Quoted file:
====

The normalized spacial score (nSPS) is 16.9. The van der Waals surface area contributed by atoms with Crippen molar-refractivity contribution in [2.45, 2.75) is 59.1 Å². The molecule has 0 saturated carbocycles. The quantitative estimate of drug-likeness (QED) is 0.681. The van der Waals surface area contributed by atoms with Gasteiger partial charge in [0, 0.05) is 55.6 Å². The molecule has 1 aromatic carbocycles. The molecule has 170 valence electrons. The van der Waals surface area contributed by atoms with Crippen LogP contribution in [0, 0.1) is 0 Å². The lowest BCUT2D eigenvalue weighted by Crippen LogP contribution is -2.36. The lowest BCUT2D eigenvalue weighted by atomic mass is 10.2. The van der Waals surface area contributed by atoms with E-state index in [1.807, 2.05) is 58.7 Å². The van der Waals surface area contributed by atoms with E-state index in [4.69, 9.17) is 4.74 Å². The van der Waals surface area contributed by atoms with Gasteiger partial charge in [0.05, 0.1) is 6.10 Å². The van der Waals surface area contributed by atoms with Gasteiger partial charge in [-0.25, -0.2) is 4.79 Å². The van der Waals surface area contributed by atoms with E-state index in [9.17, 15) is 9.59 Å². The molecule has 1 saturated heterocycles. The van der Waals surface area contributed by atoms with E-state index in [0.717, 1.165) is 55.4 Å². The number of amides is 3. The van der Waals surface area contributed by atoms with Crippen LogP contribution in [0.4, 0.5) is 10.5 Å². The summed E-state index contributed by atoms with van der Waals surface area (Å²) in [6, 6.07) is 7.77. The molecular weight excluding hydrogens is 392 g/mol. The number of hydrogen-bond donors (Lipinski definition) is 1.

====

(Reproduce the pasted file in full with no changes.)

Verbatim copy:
The normalized spacial score (nSPS) is 16.9. The van der Waals surface area contributed by atoms with Crippen molar-refractivity contribution in [2.45, 2.75) is 59.1 Å². The molecule has 0 saturated carbocycles. The quantitative estimate of drug-likeness (QED) is 0.681. The van der Waals surface area contributed by atoms with Gasteiger partial charge in [0, 0.05) is 55.6 Å². The molecule has 1 aromatic carbocycles. The molecule has 170 valence electrons. The van der Waals surface area contributed by atoms with Crippen LogP contribution in [0, 0.1) is 0 Å². The lowest BCUT2D eigenvalue weighted by Crippen LogP contribution is -2.36. The lowest BCUT2D eigenvalue weighted by atomic mass is 10.2. The van der Waals surface area contributed by atoms with E-state index in [1.807, 2.05) is 58.7 Å². The van der Waals surface area contributed by atoms with E-state index in [4.69, 9.17) is 4.74 Å². The van der Waals surface area contributed by atoms with Gasteiger partial charge in [0.05, 0.1) is 6.10 Å². The van der Waals surface area contributed by atoms with Gasteiger partial charge in [-0.25, -0.2) is 4.79 Å². The van der Waals surface area contributed by atoms with E-state index in [9.17, 15) is 9.59 Å². The molecule has 1 saturated heterocycles. The van der Waals surface area contributed by atoms with E-state index in [0.717, 1.165) is 55.4 Å². The number of amides is 3. The van der Waals surface area contributed by atoms with Crippen LogP contribution in [0.4, 0.5) is 10.5 Å². The summed E-state index contributed by atoms with van der Waals surface area (Å²) in [6, 6.07) is 7.77. The molecular weight excluding hydrogens is 392 g/mol. The number of hydrogen-bond donors (Lipinski definition) is 1.